The current wholesale price of 9R size American cherry is about 600 yuan for one piece (5kg) or 120 yuan for 1kg. On the e-commerce platform, the general selling price of American big cherries is higher than 180 yuan/kg.
North America: High expectations for North American season with good quality
“We had a nice cold winter, but some losses in April after it warmed up when the temperature dropped 60 degrees Fahrenheit or so at night and it got below freezing,” a Washington-based cherry grower describes the growing season for Northwest cherries.
The wind was also a challenge for the pollination process. “Even if the wind subsides quickly and you have great weather for bees, the viability of that pollen will still decrease due to the wind. I think we have a little bit of a diminished fruit set this year,” they note.
Then came May. While the temperatures dropped down into the 70 degrees with some added wind and rain, the grower says early season cherries were pretty well protected.
That said, the cherry crop looks better for 2021 with a projected 22.4 million boxes. The cool weather has both delayed and slowed the start of Northwest cherries.
Despite this, reports of quality are strong with dark colored cherries with good sugars. “Sizing on early fruit was a bit of a challenge. They didn’t size up like we’d hoped for,” he says, noting early Chelans were sizing up but that slowed with that cool weather.
“But in the early season, growers are transitioning to Bings and most of those are in the typical range. It’s a bit divided–some growers have larger fruit than normal while others have smaller fruit.”
The yellow cherry crop is also looking to have a stronger 2021 season as well following 2020’s supplies which were short by approximately one million boxes thanks to windstorms blemishing the fruit.
As for pricing, it is stronger to date–a trend he hopes will continue.
In British Columbia, a much-improved crop over that of 2020 is also anticipated, thanks to a growing season with moderate temperatures, very little rain or wind which made ideal circumstances for pollination and cell division. The crop has a strong fruit set with a good size profile with good volumes.
One BC grower says the low-level rain and lots of sun has made for a crop with good sizing, sugars and color for good-eating cherries.
Harvest will start with small volumes in early July with full volume ramping up in mid-July. The grower anticipates starting with early varieties Suite Note and Santina between July 1 – 3.
Other varietal notes include the fact that Kordia and Regina are two varieties that are extremely popular in China, Southeast Asia and Europe and Regina has been planted across many of the company’s farms and acreage has expanded.
“Today, this variety makes up 17 percent of our planted acreage,” the BC grower states. Harvest of Regina is expected to run from July 19 until August 10. Some of the later varieties that won’t start shipping until August include Staccato, Sovereign, and Sentennial.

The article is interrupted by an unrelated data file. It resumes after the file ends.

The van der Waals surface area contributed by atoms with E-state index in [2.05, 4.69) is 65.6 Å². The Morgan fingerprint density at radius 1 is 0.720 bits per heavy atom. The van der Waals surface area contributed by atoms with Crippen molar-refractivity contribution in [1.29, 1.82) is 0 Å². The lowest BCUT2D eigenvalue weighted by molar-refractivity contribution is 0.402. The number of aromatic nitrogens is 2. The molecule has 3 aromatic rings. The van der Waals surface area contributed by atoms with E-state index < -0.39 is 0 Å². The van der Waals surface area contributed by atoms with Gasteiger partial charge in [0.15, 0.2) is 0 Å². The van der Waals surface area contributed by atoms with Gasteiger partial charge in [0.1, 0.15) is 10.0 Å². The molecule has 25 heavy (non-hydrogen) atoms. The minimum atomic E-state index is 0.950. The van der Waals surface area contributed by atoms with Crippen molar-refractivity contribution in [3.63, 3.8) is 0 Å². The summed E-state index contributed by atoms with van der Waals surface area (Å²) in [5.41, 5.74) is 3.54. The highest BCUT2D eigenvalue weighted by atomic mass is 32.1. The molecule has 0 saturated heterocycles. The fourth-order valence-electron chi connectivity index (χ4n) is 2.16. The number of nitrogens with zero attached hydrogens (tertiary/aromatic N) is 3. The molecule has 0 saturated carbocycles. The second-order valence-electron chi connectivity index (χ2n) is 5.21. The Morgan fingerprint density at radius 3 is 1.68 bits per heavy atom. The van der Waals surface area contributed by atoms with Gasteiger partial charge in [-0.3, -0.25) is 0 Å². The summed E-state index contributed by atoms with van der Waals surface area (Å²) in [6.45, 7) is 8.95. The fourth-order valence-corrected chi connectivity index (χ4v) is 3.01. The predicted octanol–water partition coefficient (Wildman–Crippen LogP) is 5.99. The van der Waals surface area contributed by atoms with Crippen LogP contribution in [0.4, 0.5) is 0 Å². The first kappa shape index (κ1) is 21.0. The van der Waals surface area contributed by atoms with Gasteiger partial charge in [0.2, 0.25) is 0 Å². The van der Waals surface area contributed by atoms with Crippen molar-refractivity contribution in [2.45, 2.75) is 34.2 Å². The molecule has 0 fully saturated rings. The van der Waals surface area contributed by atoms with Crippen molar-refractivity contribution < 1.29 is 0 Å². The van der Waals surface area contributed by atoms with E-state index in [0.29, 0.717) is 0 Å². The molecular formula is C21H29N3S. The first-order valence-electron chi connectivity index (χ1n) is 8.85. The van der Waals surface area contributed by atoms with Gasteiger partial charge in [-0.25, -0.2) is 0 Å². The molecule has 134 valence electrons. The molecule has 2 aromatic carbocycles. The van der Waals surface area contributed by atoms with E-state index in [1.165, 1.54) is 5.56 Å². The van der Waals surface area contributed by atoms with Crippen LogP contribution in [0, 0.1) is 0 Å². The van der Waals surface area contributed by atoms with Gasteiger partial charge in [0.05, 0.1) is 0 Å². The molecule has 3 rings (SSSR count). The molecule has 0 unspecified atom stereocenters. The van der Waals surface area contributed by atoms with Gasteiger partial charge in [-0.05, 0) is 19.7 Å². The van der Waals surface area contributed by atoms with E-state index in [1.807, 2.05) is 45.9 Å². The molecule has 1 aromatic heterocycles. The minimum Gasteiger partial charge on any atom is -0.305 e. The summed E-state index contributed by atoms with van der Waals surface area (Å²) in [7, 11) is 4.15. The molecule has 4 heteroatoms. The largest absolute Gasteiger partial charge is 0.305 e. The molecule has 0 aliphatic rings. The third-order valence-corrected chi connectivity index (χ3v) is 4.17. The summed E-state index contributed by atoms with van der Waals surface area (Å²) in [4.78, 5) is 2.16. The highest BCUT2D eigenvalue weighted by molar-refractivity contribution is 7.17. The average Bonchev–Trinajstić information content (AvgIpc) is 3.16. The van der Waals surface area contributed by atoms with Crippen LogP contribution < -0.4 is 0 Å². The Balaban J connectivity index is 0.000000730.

Demand for BC cherries is expected to be high.
Australia: Tasmanian exports up 40% on last season, export time to Vietnam cut to 72 hours
Australia’s cherry season wrapped up in early March and despite the challenges from the COVID-19 pandemic, exports from the state of Tasmania in the 2020/21 season were up 40 per cent on the previous year, and were the second-largest on record.
Tasmania leads nationally, with 51 per cent of national cherry exports coming from the state, more than all the other states put together.
Worth $43.6 million to the economy, the largest market for Tasmanian cherries by volume and value, remains Hong Kong. This was followed by Vietnam, Taiwan, China and Thailand.
These five leading markets account for 80 per cent of the cherry exports from Tasmania in 2020/21.
Meanwhile, Australian cherries exporters to Vietnam were earlier this year given access to two onshore irradiation facilities which will increase speed to market and decrease export freight costs for farmers in southern growing regions.
Vietnam has provided interim approval to receive produce from Australia’s newly established Merrifield irradiation treatment facility in Melbourne and this will enable increased trade of cherries and reduce transport costs for producers in southern Australia.
In some cases, Australian fruit will be arriving in Vietnam just 72 hours after picking.
Afghanistan: Revival for Afghan cherry market
There is a growing demand for Afghanistan cherries, both on the domestic market and overseas. The current harvest is promising, and the demand is increasing each year. Cherries are grown by small-landholding farmers as well as commercial producers.
Once in high demand in Afghanistan, the cherry was almost completely wiped out during decades of war and drought beginning in the late 1970s.
But with the introduction of new cultivars, better orchard management techniques and an improved supply chain network, sweet cherries are being revived.
Afghan farmers are planting more cherry orchards than ever before owing to the growing demand for the fruit. The common rootstock is Mahaleb and Gisela 5.
From the 22 types of sweet cherries available, Burlat, Santina, Stella, Black star, Grace star, and Bing are most common.
Sweet cherries require cooler growing temperatures and are common in the Paghman, Wardak, Kabul, and Panjshir provinces. They ripen in mid-May and are harvested through the end of June.
India is the lead market overseas for Afghan cherries.